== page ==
Smartphone users are unable to preemptively identify potential mobile application malware. We developed Securacy, a mobile application that: crowdsources users’ concerns of application’s security and privacy (i.e., securacy); informs the users of potential risks; reveals hidden application network connections to servers; and pinpoints the applications’ servers location. We propose an alternative for handling permissions and abstract them as user’s securacy concerns, regardless of what application the user installs – as opposed to request permissions’ review every time an application is installed. Our tool enables collaborative detection of mobile application malware.
Users’ securacy concerns
We have abstracted the majority of Android’s permissions to 9 simple user securacy concerns:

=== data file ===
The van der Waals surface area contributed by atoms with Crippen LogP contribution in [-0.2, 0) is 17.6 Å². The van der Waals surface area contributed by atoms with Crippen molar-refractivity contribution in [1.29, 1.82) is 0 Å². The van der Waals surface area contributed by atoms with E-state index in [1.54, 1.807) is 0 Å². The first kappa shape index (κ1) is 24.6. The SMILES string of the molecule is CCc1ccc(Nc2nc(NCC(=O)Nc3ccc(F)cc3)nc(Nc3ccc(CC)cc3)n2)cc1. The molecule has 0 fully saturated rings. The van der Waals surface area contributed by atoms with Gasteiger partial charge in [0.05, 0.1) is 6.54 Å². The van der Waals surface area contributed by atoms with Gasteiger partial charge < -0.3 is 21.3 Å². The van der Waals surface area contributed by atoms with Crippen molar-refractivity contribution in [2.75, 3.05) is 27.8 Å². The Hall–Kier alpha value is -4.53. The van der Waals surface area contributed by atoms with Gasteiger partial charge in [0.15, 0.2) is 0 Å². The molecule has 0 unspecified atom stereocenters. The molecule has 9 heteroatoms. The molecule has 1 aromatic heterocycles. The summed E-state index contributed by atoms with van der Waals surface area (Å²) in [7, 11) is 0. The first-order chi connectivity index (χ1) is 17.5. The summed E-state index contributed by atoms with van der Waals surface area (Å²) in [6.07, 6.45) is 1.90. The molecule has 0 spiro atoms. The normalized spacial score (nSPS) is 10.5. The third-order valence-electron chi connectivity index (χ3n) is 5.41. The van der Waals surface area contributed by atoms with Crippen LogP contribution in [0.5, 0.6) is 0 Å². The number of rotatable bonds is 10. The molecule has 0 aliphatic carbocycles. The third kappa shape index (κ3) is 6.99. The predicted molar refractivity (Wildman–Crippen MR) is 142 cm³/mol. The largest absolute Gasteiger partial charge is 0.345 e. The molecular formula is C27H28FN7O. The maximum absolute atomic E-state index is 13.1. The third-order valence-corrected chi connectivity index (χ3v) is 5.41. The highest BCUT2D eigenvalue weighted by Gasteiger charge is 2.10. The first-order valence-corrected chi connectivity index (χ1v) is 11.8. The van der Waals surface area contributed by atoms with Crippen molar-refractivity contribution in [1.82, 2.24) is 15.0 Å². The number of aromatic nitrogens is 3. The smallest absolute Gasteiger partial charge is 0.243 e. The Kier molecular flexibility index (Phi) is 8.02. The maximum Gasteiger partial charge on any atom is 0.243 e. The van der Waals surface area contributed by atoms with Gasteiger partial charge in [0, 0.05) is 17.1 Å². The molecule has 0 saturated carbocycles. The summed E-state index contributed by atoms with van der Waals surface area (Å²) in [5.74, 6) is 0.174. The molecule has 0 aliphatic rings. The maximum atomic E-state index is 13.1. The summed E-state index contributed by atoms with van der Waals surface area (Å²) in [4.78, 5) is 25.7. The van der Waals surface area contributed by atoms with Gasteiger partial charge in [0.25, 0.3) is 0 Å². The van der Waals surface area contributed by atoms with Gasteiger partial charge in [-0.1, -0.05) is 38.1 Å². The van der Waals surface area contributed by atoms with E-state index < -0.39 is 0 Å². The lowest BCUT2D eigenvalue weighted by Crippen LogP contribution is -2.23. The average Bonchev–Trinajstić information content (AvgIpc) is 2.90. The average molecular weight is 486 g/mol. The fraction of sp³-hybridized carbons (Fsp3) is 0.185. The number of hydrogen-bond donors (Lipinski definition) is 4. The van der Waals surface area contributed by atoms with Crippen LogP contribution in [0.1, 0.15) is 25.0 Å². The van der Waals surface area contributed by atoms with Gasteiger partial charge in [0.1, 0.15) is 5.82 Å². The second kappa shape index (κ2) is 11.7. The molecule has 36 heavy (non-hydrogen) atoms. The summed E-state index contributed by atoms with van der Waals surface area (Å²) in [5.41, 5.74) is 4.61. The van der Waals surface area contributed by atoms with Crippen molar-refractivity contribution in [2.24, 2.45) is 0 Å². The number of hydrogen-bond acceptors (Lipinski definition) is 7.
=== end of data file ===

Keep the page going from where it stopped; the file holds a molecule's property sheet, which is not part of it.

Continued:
- My profile: access to users’ profile (e.g., name, social stream and subscribed feeds);
- Location: access to users’ GPS- or network-based location;
- Contacts: access to users’ contact list data;
- Documents: access to users’ documents (e.g., pictures, music, storage, dictionary, logs);
- Calendar: access to users’ calendar events information;
- Messages and calls: access to users’ messages and calls information and history;
- Accounts: access to users’ device accounts (e.g., Google, Facebook, Twitter);
- Browser: access to users’ browsing history and bookmarks;
- Network and Internet: access to Internet, network information (e.g., Wi-Fi, Bluetooth).
Streamlined user experience
We carefully crafted our application to streamline users’ experience when dealing with misbehaving applications and being notified of application’s permission usage. Upon installing or updating an application, if any of the users’ securacy concerns is in jeopardy, a notification appears on the display (bottom left). The user can explore concretely what was broken and what is the application’s current securacy rating according to our community (bottom right).